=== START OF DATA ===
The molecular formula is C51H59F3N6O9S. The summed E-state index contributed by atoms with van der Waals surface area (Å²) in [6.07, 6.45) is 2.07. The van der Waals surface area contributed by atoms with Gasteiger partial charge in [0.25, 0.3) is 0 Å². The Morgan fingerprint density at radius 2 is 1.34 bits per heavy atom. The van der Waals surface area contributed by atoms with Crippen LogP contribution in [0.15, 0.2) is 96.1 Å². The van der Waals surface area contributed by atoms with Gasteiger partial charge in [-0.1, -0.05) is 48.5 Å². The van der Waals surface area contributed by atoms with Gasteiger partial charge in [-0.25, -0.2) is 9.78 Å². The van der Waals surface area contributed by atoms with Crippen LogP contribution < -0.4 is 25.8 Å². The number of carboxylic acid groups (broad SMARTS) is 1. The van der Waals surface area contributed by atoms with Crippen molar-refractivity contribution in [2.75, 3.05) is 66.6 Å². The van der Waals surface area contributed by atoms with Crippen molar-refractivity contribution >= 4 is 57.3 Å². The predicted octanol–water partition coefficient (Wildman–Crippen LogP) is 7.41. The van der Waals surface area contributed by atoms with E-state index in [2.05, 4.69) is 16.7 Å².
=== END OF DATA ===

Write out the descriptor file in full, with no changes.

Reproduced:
The molecular formula is C51H59F3N6O9S. The summed E-state index contributed by atoms with van der Waals surface area (Å²) in [6.07, 6.45) is 2.07. The van der Waals surface area contributed by atoms with Gasteiger partial charge in [0.25, 0.3) is 0 Å². The Morgan fingerprint density at radius 2 is 1.34 bits per heavy atom. The van der Waals surface area contributed by atoms with Crippen LogP contribution in [0.15, 0.2) is 96.1 Å². The van der Waals surface area contributed by atoms with Gasteiger partial charge in [-0.1, -0.05) is 48.5 Å². The van der Waals surface area contributed by atoms with Gasteiger partial charge in [-0.25, -0.2) is 9.78 Å². The van der Waals surface area contributed by atoms with Crippen LogP contribution < -0.4 is 25.8 Å². The number of carboxylic acid groups (broad SMARTS) is 1. The van der Waals surface area contributed by atoms with Crippen molar-refractivity contribution in [2.75, 3.05) is 66.6 Å². The van der Waals surface area contributed by atoms with Crippen molar-refractivity contribution >= 4 is 57.3 Å². The predicted octanol–water partition coefficient (Wildman–Crippen LogP) is 7.41. The van der Waals surface area contributed by atoms with E-state index in [2.05, 4.69) is 16.7 Å².